I just missed him. He’s out the door now and I won’t see him until 2:45 when he lumbers through the door with his big feet; sifting through the mail like he knows what anything means, looking for a New Yorker or a The Week to talk about their covers, one of our favorite past times.
It’s quiet now; it’s 6:35 and he left while I was getting a cardigan. I thought I had more time. I just went upstairs for less than a minute, the water was still pouring into the pitcher to make more lemonade. I thought he didn’t walk out the door until 6:35. He left at 6:32. His interest in leaving earlier and hugging less and hiding out more in his room is increasing. The Washington Post has a fantastic photo on the front page of a bald eagle, his favorite raptor when he was younger, scooping a fish out of the water near the Shenandoah and left it by his oatmeal. I don’t know if he saw it. I wrote this post about him and his staggering growth almost two years ago.
His brothers wanted me to wake them up a half-hour earlier to take a shower. I’m feeling selfish. I like the quiet. It’s either right now or super late at night when I get to be alone. Did you see the moon last night? It was gorgeous. I just saw it again when I brought in the papers.
I don’t normally do this 5:50-6:32 a.m. shift with my Thing 1. His father does, but his father is upstairs sleeping off his wrist surgery. He injured himself during an age denial or flat-out age rejection activity at his parent’s beach house the last week in August. 500mg of Percocet and 25 mg of a pharmacy-grade antihistamine making things easier, supposedly preparing the body for the transition from when his nerve block wears off. Mr. Grass Oil is a wonderful father, better than any I knew when I was growing up; he is a blessing to me, to us all.
I tip my hat to single mothers and to those whose spouses have ultra-demanding jobs. I don’t know how they do it. We came home from the hospital and my stitched-up husband was greeted by the boys like a hero returning from war. Lots of small jumps up and down, “Daddy! You’re home! How are you? Daddy!” sweet strokes of kindness, awareness of his injury, ushered in by gentle and sincere excitement. I looked at them all with gratitude. After the flurry, Mr. Grass Oil went up to bed and surrounded himself with pillows in much the same fashion as I did when I brought home a son from the labor and delivery floor at the hospital and insisted on its sleeping on my chest for weeks.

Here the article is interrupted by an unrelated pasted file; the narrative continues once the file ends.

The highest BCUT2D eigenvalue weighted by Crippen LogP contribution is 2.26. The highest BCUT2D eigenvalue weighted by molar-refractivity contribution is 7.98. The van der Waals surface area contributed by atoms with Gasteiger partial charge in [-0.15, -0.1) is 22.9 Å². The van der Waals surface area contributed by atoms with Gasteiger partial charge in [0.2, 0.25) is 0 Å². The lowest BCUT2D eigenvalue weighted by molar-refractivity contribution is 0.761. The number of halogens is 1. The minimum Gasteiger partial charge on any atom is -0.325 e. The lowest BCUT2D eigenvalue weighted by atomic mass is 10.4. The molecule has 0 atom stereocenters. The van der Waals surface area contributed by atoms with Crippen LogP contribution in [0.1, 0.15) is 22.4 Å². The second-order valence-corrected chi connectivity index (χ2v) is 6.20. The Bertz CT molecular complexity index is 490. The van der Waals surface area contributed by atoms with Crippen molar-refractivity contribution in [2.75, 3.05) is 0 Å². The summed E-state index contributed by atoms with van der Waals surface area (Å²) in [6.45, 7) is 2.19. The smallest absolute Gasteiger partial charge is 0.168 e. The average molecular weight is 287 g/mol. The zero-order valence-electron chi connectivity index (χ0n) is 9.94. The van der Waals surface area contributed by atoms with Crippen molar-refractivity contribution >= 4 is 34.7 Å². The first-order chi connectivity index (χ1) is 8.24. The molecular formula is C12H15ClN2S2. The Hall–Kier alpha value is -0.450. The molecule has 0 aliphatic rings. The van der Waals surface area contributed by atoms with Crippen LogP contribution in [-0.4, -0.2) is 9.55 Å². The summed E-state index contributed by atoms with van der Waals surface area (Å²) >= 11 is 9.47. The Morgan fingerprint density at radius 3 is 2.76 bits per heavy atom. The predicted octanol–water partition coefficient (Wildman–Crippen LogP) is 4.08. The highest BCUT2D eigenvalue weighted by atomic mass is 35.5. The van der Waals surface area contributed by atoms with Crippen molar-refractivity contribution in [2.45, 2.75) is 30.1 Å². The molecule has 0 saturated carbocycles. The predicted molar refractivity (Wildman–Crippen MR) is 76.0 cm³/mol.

It grew quieter, the boys were still pinging off the excitement from our arrival.
Nervous chatter, gentle taps from Thing 2. “How was your day, Mama? Was your drive home ok? … Thing 1 was mean to me, Mom,” is what I got.
“The day was good, thanks! You know, I read some of the paper, I went to yoga, I went to –”
“He told me to get off the PS3 when I wasn’t ready to…” he interrupted.
“After yoga I took the car to the shop for inspection and then your fath–”
“I was in the middle of a mission. I had my new cheat-codes book and everything. Just because he’s oldest …”
“I TOOK THE CAR IN FOR INSPECTION AND THEN I FOUGHT A BADGER WITH MY BARE HANDS. AFTER THAT I WENT TO THE HOSPITAL WITH YOUR DAD TO HAVE MY FACE REMOVED. ARE YOU LISTENING TO ME?”
It’s one of my pet peeves. Don’t ask me how I’m doing, don’t feign interest in a conversation if you’re not gonna listen to my story. And that fight with the badger was epic.
“He didn’t even give me a countdown, like you do… He just came in and said, ‘Get off. Now.'”
“I saw it out by the garbage. It had already killed a beaver because it was wearing its pelt as its own, but I knew it was a badger because of how it loped and beavers don’t have claws like that. They’re supposed to be endangered… or something, right? So I walked up to it with my dustbuster and I said, ‘Badger, get your stupid claws off my garbage can. Now.’ And you know what she said? She said, ‘Honey badger don’t care.’ Just like that! She talked just like one in the youTube video…”
He started to laugh.
It’s how I try to defuse fights around here.
It doesn’t always work. Sometimes I get sucked in, like a hurricane feeding off the weather systems as it approaches land. It’s hard to fight that draw. To be able to vent whatever frustrations you’re feeling at the moment or whatever comes to mind, frankly, based on the energy of someone else’s rant on the sting of inequality. Single moms work hard. I’m just 18 hours into this gig and it’s not fun. I can do it, and I may end up enjoying it because it’s so early and quiet, but every day, even on the weekends? And those parents whose spouses are in the military… mad props, peeps.
It’s 7:03 now. I better go. It’s time for my official shift to begin. If Things 2 and 3 are late they make it hard for the rest of the day. Thing 3 is always the hardest to wake; he’s a night owl like me. Getting him a Kindle with a lighted cover for his birthday two weeks ago wasn’t the worst thing in the world, but it wasn’t the smartest either. Look at the book review he gave at 10:37 the other night which posted to my email because all the Kindles are on my account:
His little apple doth not rolleth far from my tree.
It’s 7:06. I better go. I don’t want to, but I have to. I have a couple more things to say on here, but I’ll put it together at another time. This was nice, writing in the silence.
PS – for being such good readers, here’s the Honey Badger video on youTube … it’s quite funny.